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Postcards to the Beloved : an inquiry into our shared worldliness through the practice of a story mentor Fraser, Patricia Anne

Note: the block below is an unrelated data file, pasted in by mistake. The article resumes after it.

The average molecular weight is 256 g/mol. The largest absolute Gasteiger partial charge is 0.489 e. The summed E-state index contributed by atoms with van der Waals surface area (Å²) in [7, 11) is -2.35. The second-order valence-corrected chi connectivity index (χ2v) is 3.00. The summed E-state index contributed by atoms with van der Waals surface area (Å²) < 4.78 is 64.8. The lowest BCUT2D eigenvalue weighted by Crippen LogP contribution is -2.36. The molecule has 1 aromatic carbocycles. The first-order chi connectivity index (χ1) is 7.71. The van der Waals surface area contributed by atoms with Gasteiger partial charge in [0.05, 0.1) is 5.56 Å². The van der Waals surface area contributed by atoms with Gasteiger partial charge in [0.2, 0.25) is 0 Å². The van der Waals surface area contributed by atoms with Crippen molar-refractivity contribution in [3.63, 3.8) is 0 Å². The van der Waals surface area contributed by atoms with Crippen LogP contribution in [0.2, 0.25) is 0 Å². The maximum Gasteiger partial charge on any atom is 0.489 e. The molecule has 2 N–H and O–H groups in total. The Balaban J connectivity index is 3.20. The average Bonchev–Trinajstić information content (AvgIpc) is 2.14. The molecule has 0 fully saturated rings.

Narrative understandings into the nature of our shared worldliness and its import can emerge through the practice of writing stories about our lived experiences. This dissertation argues, as have many others, that in order to engage critically in politcal acts and social acts in the world with others we have to restore and reinvigorate the eye of the imagination. We need to restore and to develop abilities to question and form narrative understandings. Developing our capacity to pay attention to how narrative understandings reveal our relationship to our shared worldliness allows for the possibility to think through other practices that lie outside predominating conceptual frames and perspectives. It challenges our shared human condition of remoteness, our worldly alienation, as theorized by Hannah Arendt in The Human Condition. This narrative inquiry focuses on the practice of being a story mentor and the writing of stories. These stories are drawn from my own experience as an artist, documentary filmmaker, and writer with a practice of story mentoring in community engaged settings spanning over twenty years. The inquiry is initiated by questions that emerge in a specific digital storytelling research project with a community of seniors. Plagued by a sense of unease and dissatisfaction with the narrative voice of these stories I begin to see them as stories preoccupied with the domestic and the known. I make the decision to form an inquiry based on writing as a path into seeking the unfamiliar and unknown, the undomesticated. The inquiry centers itself around Arendt’s theme of worldly alienation and stories of uncertainty and death. I give up and replace the predetermined narrative voice with an evolving narrative. Each gesture, in Maxine Greene’s words, creates new structures of knowledge as the learner attempts to orient herself in the unfamiliar. The inquiry proposes that the revelatory presence of the world can be made manifest through this kind of storied awareness, born from narrative understandings. I forward the proposition that by fostering and mentoring stories that seek out the condition of worldly alienation and remoteness we can foster deeper levels of awareness of our shared worldliness.

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